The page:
G20 explained (explainity® explainer video)

Have you listened to the news today? It probably included a report on some crisis occurring somewhere in the world. There are wars, famines, climate issues
and economic crises. We’re going to focus on the last of these,
and explain to you what connection the G20 has with this. Let’s go back to the year 1997. Many East Asian countries are threatened
with an economic crisis. Currencies are falling in value,
businesses are going bankrupt, many people are losing their jobs
or the money they have invested. Other countries now appear to be
under threat as well. There was widespread concern.
And so, in 1998, in the USA, a crisis meeting was held attended by 22 countries. This meeting was one of the milestones that resulted in the establishment of the G20 in December 1999. “G” stands for “Group”. And “20” stands for the 19 most important
industrialised and emerging countries plus the EU. In total, the G20 countries contain about
two-thirds of the world’s population. These states have a massive share
of the world’s economy and trade. The G20 is not an organisation. No.
Instead it is a so-called “informal forum”. This means: they cannot directly adopt laws. Rather they simply act as a catalyst for new initiatives. Their opinion does, however,
carry considerable political weight. Another important year for the G20 was 2008. Once again, finance ministers and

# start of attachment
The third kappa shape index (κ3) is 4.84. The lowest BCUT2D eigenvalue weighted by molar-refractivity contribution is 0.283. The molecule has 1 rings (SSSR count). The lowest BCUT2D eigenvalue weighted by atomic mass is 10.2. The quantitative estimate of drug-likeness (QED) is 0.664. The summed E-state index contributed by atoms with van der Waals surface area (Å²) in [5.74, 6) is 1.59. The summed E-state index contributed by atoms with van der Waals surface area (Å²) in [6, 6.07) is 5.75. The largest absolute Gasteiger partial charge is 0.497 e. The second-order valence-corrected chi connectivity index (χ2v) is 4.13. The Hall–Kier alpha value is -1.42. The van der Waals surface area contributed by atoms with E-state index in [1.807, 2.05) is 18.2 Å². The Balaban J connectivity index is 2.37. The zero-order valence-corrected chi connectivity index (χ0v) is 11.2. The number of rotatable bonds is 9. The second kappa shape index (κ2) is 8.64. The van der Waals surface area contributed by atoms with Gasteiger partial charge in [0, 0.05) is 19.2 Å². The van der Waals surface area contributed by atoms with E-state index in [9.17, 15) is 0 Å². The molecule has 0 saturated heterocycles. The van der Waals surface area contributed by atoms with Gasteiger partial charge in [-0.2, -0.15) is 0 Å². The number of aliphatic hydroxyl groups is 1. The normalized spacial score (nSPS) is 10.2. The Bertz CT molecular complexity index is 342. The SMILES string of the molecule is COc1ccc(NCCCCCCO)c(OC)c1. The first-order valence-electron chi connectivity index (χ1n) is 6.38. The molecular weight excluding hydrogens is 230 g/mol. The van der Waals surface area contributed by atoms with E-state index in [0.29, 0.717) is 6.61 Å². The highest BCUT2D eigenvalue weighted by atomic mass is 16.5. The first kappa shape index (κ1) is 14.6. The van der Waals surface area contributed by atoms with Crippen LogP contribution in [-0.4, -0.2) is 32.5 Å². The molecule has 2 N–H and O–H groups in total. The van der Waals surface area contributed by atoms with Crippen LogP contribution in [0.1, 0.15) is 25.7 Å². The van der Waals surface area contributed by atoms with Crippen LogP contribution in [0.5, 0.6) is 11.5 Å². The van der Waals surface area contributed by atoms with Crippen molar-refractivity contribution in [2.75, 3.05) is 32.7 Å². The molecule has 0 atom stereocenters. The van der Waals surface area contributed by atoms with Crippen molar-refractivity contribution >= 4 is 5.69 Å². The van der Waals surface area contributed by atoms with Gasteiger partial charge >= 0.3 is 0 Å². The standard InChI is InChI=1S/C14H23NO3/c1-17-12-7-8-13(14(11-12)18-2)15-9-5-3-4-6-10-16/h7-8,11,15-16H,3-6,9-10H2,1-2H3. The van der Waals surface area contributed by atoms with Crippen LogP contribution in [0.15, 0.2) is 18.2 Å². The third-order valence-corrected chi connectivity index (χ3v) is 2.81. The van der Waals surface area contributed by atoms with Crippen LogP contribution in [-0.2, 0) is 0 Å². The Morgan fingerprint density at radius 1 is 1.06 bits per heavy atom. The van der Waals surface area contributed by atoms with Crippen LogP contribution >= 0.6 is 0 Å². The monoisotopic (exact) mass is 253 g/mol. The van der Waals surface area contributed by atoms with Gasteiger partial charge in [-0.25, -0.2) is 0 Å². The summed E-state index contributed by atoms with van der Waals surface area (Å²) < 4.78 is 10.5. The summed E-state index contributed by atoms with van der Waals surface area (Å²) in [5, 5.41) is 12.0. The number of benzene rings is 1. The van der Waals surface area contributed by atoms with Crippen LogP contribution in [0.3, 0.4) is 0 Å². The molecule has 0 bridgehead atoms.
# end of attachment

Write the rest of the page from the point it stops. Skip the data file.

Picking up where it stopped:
central bank chairpersons met for discussions. At the same time, however, the world was threatened
with a major financial crisis. To get the crisis under control, heads of governments and states
were brought around the table, moving the G20 into the upper echelons of politics. Together, they agreed upon important
financial reforms to deal with the crisis. Today, the summits take place once or twice a year. Heads of governments, their representatives
and various specialist ministers are now joined at the table by institutions
such as the WHO along with other national representatives. The final decision on which guests are allowed
to attend falls to the President of the country organising the G20 summit. He or she also decides on the content of the conference. In addition to topics on economics and finance, other aspects are now included in the agenda, such as: climate, energy, food, health and social issues. The ongoing aim of the G20 is:
To fight global crises, and to prevent crises. In the run-up to summits, emissaries of heads of governments
– known as “Sherpas” work on key issues. They do this together with
different groups such as trade unions, scientists and women’s groups. The G20 has already achieved
a great deal, for example: Tougher measures have been adopted to safeguard states and taxpayers
from financial charges. Financial support has been agreed
on for poorer countries. And they agreed to keep global warming
below two degrees Celsius. After the summits, however,
each country is itself responsible for implementing these resolutions
and enacting legislation. Repeated criticisms have been directed
against the G20. That it is an elite club and undemocratic, because what about the voices from the world’s other nations? That G20 members all support
a policy based on economic growth and maximising profit. That it favours large corporations and the wealthy. That it is unjust and contributes to
social inequality, wars and emigration. And not all members hold themselves to the climate protection
measures adopted by the G20. It therefore remains to be seen what
G20 summits can achieve in the future.

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